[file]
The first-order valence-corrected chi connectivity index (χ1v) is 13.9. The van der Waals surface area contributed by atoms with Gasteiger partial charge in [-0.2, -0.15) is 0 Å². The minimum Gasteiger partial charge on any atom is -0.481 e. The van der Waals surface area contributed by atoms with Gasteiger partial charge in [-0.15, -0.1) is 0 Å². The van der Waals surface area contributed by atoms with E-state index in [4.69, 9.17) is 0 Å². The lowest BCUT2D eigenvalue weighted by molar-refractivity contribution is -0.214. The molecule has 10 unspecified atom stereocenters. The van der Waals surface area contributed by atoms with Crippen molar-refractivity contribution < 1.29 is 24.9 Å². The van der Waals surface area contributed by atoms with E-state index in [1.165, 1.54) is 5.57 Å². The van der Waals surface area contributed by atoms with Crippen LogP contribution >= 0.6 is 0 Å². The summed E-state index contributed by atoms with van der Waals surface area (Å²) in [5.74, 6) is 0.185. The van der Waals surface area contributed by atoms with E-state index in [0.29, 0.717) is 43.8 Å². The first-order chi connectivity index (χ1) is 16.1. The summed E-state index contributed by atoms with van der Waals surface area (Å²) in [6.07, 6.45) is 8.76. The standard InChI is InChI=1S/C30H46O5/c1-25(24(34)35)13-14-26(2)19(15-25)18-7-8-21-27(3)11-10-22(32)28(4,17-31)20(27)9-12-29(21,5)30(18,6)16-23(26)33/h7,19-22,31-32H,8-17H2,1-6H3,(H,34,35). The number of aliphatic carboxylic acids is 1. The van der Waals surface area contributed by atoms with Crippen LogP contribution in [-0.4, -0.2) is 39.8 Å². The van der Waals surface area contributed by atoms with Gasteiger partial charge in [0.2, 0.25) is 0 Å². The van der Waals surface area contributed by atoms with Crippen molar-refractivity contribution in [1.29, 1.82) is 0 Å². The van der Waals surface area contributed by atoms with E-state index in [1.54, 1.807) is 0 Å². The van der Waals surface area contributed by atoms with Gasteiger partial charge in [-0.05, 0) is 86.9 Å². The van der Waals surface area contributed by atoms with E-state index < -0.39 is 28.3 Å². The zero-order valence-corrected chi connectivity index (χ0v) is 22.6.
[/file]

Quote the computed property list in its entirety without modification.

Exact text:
The first-order valence-corrected chi connectivity index (χ1v) is 13.9. The van der Waals surface area contributed by atoms with Gasteiger partial charge in [-0.2, -0.15) is 0 Å². The minimum Gasteiger partial charge on any atom is -0.481 e. The van der Waals surface area contributed by atoms with Gasteiger partial charge in [-0.15, -0.1) is 0 Å². The van der Waals surface area contributed by atoms with E-state index in [4.69, 9.17) is 0 Å². The lowest BCUT2D eigenvalue weighted by molar-refractivity contribution is -0.214. The molecule has 10 unspecified atom stereocenters. The van der Waals surface area contributed by atoms with Crippen molar-refractivity contribution < 1.29 is 24.9 Å². The van der Waals surface area contributed by atoms with E-state index in [1.165, 1.54) is 5.57 Å². The van der Waals surface area contributed by atoms with Crippen LogP contribution >= 0.6 is 0 Å². The summed E-state index contributed by atoms with van der Waals surface area (Å²) in [5.74, 6) is 0.185. The van der Waals surface area contributed by atoms with E-state index in [0.29, 0.717) is 43.8 Å². The first-order chi connectivity index (χ1) is 16.1. The summed E-state index contributed by atoms with van der Waals surface area (Å²) in [6.07, 6.45) is 8.76. The standard InChI is InChI=1S/C30H46O5/c1-25(24(34)35)13-14-26(2)19(15-25)18-7-8-21-27(3)11-10-22(32)28(4,17-31)20(27)9-12-29(21,5)30(18,6)16-23(26)33/h7,19-22,31-32H,8-17H2,1-6H3,(H,34,35). The number of aliphatic carboxylic acids is 1. The van der Waals surface area contributed by atoms with Crippen LogP contribution in [-0.4, -0.2) is 39.8 Å². The van der Waals surface area contributed by atoms with Gasteiger partial charge in [0.2, 0.25) is 0 Å². The van der Waals surface area contributed by atoms with Crippen molar-refractivity contribution in [1.29, 1.82) is 0 Å². The van der Waals surface area contributed by atoms with E-state index in [1.54, 1.807) is 0 Å². The van der Waals surface area contributed by atoms with Gasteiger partial charge in [-0.05, 0) is 86.9 Å². The van der Waals surface area contributed by atoms with E-state index < -0.39 is 28.3 Å². The zero-order valence-corrected chi connectivity index (χ0v) is 22.6.